One year ago today, two llamas, tired of being cogs in the petting-zoo machine, saw an opportunity to break free of their mundane lives as retirement-community emotional-support animals and ran toward hope of a new life. Toward freedom.
It was just before 1 p.m. in Sun City, Arizona, when the best livestreamed chase ever began to reach bored office workers’ screens across the country, perfectly timed for the West Coast lunch lull and prime mid-afternoon slump time on the East Coast.
“LLAMA WATCH:” the local news station’s tweet began in inviting all-caps. Say no more. For the next half-hour, we joined together IRL and URL to cheer on these freedom-loving rebels — Thellama & Llouise — getting a sweet taste of life outside their petting-zoo handlers’ shackles.
And what a glorious 30 minutes it was! We high-fived when the llamas, seemingly cornered by police, ready to meet their caged end, bolted through an opening and once again evaded the oppressive animal-control state. We applauded their commitment to the team, rooting for them to stay together when one llama was lingering a little too far behind the other — “strength in numbers,” and all. We lamented when they were inevitably separated, as we all knew the end was nigh. They must’ve been so scared without each other, those poor llamas.
Usually, when a police chase grabs the nation’s attention, it’s for much more sinister reasons. With the Great Llama Chase of 2015, the stakes were low. The cops didn’t appear to use weapons other than lassos. Since this unfolded in a retirement community, the roads were relatively empty and low-speed. Llamas running don’t really require cops in cars to floor it, anyway.
The llamas, at times, even roamed at a leisurely pace, trotting around, taking in the lush Arizonan scenery of dry grass, sidewalks, and dirt. (Hey, it’s got to be better than a petting-zoo pen full of your own poop.)
This sense of endless, expanding leisure couldn’t last forever. Just a few hours later, in the early evening on the East Coast, BuzzFeed hit publish on the defining work of the viral-web era, “What Colors Are This Dress?” The internet, pop culture, the words the dress, and our lives were never the same.
We’d gone from cheering together to arguing with each other, disparaging the eyesight and intelligence of friends and family. Instead of laughing and smiling at the silly llama chase, we were getting headaches from color combos (I think I saw periwinkle and pink at some point), squinting to see the colors shift before our strained eyes.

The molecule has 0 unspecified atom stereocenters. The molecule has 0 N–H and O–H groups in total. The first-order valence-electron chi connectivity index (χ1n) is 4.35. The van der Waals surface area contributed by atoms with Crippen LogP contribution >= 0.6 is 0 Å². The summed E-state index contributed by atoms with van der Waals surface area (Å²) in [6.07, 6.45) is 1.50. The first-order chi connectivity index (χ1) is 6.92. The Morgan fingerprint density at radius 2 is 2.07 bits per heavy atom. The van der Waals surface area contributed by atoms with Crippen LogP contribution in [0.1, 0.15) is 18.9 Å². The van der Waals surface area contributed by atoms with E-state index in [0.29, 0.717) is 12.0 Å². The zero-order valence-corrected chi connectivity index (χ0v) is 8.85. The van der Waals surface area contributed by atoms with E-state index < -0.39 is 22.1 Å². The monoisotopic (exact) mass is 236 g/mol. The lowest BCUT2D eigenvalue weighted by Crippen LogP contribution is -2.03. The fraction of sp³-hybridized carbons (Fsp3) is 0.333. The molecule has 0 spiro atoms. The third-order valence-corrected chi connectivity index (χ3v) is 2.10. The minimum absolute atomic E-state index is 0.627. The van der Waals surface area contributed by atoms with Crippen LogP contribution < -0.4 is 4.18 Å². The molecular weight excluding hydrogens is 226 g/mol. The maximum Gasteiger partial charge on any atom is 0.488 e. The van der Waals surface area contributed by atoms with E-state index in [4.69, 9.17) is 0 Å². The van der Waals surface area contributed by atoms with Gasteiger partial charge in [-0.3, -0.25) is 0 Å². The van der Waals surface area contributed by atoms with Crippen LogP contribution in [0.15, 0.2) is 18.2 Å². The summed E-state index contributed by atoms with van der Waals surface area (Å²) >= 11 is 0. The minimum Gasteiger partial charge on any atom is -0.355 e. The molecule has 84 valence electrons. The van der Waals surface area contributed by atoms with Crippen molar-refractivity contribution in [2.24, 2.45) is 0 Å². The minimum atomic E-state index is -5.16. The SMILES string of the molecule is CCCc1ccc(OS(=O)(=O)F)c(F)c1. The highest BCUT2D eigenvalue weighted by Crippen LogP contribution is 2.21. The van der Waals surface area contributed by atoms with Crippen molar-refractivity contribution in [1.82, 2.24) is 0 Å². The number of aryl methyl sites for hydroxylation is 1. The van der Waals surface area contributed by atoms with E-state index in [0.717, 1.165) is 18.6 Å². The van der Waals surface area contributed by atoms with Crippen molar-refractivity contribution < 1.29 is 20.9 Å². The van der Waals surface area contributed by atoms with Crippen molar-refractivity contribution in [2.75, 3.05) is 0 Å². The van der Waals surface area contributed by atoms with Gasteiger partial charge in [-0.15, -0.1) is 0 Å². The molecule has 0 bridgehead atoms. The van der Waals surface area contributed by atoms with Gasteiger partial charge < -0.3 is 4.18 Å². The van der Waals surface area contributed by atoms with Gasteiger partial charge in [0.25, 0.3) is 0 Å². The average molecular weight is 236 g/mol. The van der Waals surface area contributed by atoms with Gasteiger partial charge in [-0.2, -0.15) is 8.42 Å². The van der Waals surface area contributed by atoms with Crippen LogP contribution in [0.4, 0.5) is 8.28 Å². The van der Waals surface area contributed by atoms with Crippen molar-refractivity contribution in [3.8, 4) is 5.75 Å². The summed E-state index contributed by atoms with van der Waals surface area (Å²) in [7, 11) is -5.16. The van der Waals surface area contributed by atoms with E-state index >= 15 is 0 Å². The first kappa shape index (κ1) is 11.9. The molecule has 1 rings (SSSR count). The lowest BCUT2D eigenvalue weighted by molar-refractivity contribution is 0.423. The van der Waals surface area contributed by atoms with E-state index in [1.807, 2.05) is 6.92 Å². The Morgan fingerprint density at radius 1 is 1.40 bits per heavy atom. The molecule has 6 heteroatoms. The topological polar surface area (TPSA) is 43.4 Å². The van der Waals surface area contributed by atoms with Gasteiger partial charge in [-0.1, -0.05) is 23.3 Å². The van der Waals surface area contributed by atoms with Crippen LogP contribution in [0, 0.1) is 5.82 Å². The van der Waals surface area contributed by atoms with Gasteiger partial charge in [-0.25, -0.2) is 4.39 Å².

Writers and editors and social-media managers scrambled to find their angle on the dress. Angry tweets were fired off. Bad memes were plastered all over social media. Relationships were tested. To this day, friends will not trust my judgment on colors — because I saw the dress in the right colors.
The simple truth is this: A good meme is hard to find. Those llamas had broken their chains and risked their lives to give us something to stare at. And instead of giving them their rightful place as that year’s great viral story, we gave in to the — honestly, super-ugly — striped dress.
Memes are rarely as positive and happy as the llama chase. They’re usually jokes being made at an unsuspecting person’s expense, to insult whoever is unlucky enough to be on the receiving end, or are just plain mean and dumb. (See: What are thooooose?, celebrities crying, “Why You Lying,” Be Like Bill, any meme that used a regular person’s face without their knowledge or permission.) The llamas were none of those things.
There’s still hope for us. Damn, Daniel, the teen who’s back at it again with the white Vans, is our best new hope at a Good Meme. Daniel is clearly in on the joke, laughing, not being mocked, repeatedly complimented on his style. (It also gets bonus points for only having two lines to remember in a ridiculous voice, so embarrassing misquoting is nearly impossible.) Once again, the people of the internet can unite over a meme based purely in positivity, even though jerks are already trying to ruin it.
Protect Damn, Daniel at all costs! It has taken us a year to gain back the Good Meme ground the llamas risked their lives to run freely over, and we must learn from our mistakes.
So today, on this humble February 26, the only meme anniversary I’ll be acknowledging is the best one: the llama chase. Instead of getting a headache by staring at too many stale dress memes re-aggregated from a year ago, watch this 18-minute clip of the llama chase and remember what joy and freedom look like. The llamas, an extensive BuzzFeed oral history published today tells us, are back home, though things aren’t quite the same: “The white llama, she’s never really come back around,” owner Karen Freund says. “She learned what she can get away with. She was always a bit difficult to deal with. Bit of an attitude.” That sounds about right.